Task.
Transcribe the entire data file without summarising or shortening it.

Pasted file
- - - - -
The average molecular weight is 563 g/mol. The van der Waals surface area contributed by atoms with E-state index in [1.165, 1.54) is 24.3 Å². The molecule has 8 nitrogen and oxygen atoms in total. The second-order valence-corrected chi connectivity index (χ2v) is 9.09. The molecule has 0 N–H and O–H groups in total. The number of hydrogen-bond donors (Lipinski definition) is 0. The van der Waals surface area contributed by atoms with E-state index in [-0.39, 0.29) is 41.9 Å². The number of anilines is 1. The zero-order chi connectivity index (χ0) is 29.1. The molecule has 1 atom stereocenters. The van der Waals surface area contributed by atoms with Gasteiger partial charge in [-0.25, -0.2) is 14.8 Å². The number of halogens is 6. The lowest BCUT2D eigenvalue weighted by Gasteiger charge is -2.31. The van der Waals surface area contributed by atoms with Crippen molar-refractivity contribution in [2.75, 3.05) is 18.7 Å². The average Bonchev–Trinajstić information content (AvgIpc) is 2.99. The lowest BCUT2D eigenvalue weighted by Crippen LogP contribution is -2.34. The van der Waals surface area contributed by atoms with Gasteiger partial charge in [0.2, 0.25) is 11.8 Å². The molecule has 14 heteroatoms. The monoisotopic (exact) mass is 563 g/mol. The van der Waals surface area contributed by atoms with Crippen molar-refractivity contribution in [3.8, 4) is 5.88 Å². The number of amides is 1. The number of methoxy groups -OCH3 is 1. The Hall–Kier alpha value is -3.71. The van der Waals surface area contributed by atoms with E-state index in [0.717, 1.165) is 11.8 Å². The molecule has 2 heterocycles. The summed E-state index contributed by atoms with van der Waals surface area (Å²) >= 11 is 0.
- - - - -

The average molecular weight is 563 g/mol. The van der Waals surface area contributed by atoms with E-state index in [1.165, 1.54) is 24.3 Å². The molecule has 8 nitrogen and oxygen atoms in total. The second-order valence-corrected chi connectivity index (χ2v) is 9.09. The molecule has 0 N–H and O–H groups in total. The number of hydrogen-bond donors (Lipinski definition) is 0. The van der Waals surface area contributed by atoms with E-state index in [-0.39, 0.29) is 41.9 Å². The number of anilines is 1. The zero-order chi connectivity index (χ0) is 29.1. The molecule has 1 atom stereocenters. The van der Waals surface area contributed by atoms with Gasteiger partial charge in [-0.25, -0.2) is 14.8 Å². The number of halogens is 6. The lowest BCUT2D eigenvalue weighted by Gasteiger charge is -2.31. The van der Waals surface area contributed by atoms with Crippen molar-refractivity contribution in [2.75, 3.05) is 18.7 Å². The average Bonchev–Trinajstić information content (AvgIpc) is 2.99. The lowest BCUT2D eigenvalue weighted by Crippen LogP contribution is -2.34. The van der Waals surface area contributed by atoms with Gasteiger partial charge in [0.2, 0.25) is 11.8 Å². The molecule has 14 heteroatoms. The monoisotopic (exact) mass is 563 g/mol. The van der Waals surface area contributed by atoms with Crippen molar-refractivity contribution in [3.8, 4) is 5.88 Å². The number of amides is 1. The number of methoxy groups -OCH3 is 1. The Hall–Kier alpha value is -3.71. The van der Waals surface area contributed by atoms with E-state index in [0.717, 1.165) is 11.8 Å². The molecule has 2 heterocycles. The summed E-state index contributed by atoms with van der Waals surface area (Å²) >= 11 is 0.